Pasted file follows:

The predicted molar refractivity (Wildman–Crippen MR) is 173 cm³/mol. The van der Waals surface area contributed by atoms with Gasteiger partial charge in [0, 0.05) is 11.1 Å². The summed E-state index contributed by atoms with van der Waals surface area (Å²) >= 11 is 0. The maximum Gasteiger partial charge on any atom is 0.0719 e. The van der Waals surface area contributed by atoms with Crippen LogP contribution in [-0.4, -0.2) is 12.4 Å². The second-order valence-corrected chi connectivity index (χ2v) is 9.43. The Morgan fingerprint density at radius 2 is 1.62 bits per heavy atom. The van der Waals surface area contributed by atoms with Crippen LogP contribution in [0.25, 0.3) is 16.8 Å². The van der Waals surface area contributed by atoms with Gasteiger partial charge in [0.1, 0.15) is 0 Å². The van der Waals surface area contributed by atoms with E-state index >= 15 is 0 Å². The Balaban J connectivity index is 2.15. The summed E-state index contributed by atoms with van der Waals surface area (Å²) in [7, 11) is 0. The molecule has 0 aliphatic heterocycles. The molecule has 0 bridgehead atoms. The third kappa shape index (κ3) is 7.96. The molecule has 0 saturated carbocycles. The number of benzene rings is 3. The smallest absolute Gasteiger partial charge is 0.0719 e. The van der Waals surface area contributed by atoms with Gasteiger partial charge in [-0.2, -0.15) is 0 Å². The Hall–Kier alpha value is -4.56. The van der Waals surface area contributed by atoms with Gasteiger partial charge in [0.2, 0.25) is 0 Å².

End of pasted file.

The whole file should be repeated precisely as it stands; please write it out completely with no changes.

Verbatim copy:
The predicted molar refractivity (Wildman–Crippen MR) is 173 cm³/mol. The van der Waals surface area contributed by atoms with Gasteiger partial charge in [0, 0.05) is 11.1 Å². The summed E-state index contributed by atoms with van der Waals surface area (Å²) >= 11 is 0. The maximum Gasteiger partial charge on any atom is 0.0719 e. The van der Waals surface area contributed by atoms with Crippen LogP contribution in [-0.4, -0.2) is 12.4 Å². The second-order valence-corrected chi connectivity index (χ2v) is 9.43. The Morgan fingerprint density at radius 2 is 1.62 bits per heavy atom. The van der Waals surface area contributed by atoms with Crippen LogP contribution in [0.25, 0.3) is 16.8 Å². The van der Waals surface area contributed by atoms with Gasteiger partial charge in [0.1, 0.15) is 0 Å². The van der Waals surface area contributed by atoms with E-state index >= 15 is 0 Å². The Balaban J connectivity index is 2.15. The summed E-state index contributed by atoms with van der Waals surface area (Å²) in [7, 11) is 0. The molecule has 0 aliphatic heterocycles. The molecule has 0 bridgehead atoms. The third kappa shape index (κ3) is 7.96. The molecule has 0 saturated carbocycles. The number of benzene rings is 3. The smallest absolute Gasteiger partial charge is 0.0719 e. The van der Waals surface area contributed by atoms with Gasteiger partial charge in [-0.2, -0.15) is 0 Å². The Hall–Kier alpha value is -4.56. The van der Waals surface area contributed by atoms with Gasteiger partial charge in [0.2, 0.25) is 0 Å².